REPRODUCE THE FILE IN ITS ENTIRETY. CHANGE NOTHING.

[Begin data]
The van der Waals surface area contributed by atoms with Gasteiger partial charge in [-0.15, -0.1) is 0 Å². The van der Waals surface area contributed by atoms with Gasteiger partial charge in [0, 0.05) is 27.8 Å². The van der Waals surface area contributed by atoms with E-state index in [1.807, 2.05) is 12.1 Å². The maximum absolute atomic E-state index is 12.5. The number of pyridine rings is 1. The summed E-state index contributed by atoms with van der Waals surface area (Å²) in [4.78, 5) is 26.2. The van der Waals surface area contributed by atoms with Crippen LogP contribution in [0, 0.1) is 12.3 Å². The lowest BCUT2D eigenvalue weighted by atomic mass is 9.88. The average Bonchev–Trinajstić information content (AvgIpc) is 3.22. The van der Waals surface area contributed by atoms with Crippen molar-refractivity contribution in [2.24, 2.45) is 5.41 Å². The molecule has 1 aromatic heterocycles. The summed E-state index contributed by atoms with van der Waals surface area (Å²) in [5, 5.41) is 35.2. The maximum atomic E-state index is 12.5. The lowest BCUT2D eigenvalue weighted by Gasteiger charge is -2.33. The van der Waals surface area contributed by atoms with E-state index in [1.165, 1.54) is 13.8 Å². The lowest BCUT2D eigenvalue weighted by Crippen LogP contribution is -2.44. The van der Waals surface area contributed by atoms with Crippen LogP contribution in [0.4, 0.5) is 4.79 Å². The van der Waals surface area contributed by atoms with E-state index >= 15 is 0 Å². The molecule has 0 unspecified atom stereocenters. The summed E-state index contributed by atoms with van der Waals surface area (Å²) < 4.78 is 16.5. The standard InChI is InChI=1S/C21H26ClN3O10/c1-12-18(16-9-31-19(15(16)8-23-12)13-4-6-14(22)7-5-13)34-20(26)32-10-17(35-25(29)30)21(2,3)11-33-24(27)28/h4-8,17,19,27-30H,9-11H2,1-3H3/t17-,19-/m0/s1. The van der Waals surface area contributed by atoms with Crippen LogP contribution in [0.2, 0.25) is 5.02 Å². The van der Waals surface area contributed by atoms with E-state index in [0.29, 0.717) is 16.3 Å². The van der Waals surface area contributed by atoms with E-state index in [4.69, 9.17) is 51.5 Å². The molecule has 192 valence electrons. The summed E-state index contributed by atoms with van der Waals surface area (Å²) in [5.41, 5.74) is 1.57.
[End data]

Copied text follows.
The van der Waals surface area contributed by atoms with Gasteiger partial charge in [-0.15, -0.1) is 0 Å². The van der Waals surface area contributed by atoms with Gasteiger partial charge in [0, 0.05) is 27.8 Å². The van der Waals surface area contributed by atoms with E-state index in [1.807, 2.05) is 12.1 Å². The maximum absolute atomic E-state index is 12.5. The number of pyridine rings is 1. The summed E-state index contributed by atoms with van der Waals surface area (Å²) in [4.78, 5) is 26.2. The van der Waals surface area contributed by atoms with Crippen LogP contribution in [0, 0.1) is 12.3 Å². The lowest BCUT2D eigenvalue weighted by atomic mass is 9.88. The average Bonchev–Trinajstić information content (AvgIpc) is 3.22. The van der Waals surface area contributed by atoms with Crippen molar-refractivity contribution in [2.24, 2.45) is 5.41 Å². The molecule has 1 aromatic heterocycles. The summed E-state index contributed by atoms with van der Waals surface area (Å²) in [5, 5.41) is 35.2. The maximum atomic E-state index is 12.5. The lowest BCUT2D eigenvalue weighted by Gasteiger charge is -2.33. The van der Waals surface area contributed by atoms with E-state index in [1.165, 1.54) is 13.8 Å². The lowest BCUT2D eigenvalue weighted by Crippen LogP contribution is -2.44. The van der Waals surface area contributed by atoms with Crippen LogP contribution in [0.4, 0.5) is 4.79 Å². The van der Waals surface area contributed by atoms with E-state index >= 15 is 0 Å². The molecule has 0 unspecified atom stereocenters. The summed E-state index contributed by atoms with van der Waals surface area (Å²) < 4.78 is 16.5. The standard InChI is InChI=1S/C21H26ClN3O10/c1-12-18(16-9-31-19(15(16)8-23-12)13-4-6-14(22)7-5-13)34-20(26)32-10-17(35-25(29)30)21(2,3)11-33-24(27)28/h4-8,17,19,27-30H,9-11H2,1-3H3/t17-,19-/m0/s1. The van der Waals surface area contributed by atoms with Crippen LogP contribution in [0.2, 0.25) is 5.02 Å². The van der Waals surface area contributed by atoms with E-state index in [0.29, 0.717) is 16.3 Å². The van der Waals surface area contributed by atoms with E-state index in [4.69, 9.17) is 51.5 Å². The molecule has 192 valence electrons. The summed E-state index contributed by atoms with van der Waals surface area (Å²) in [5.41, 5.74) is 1.57.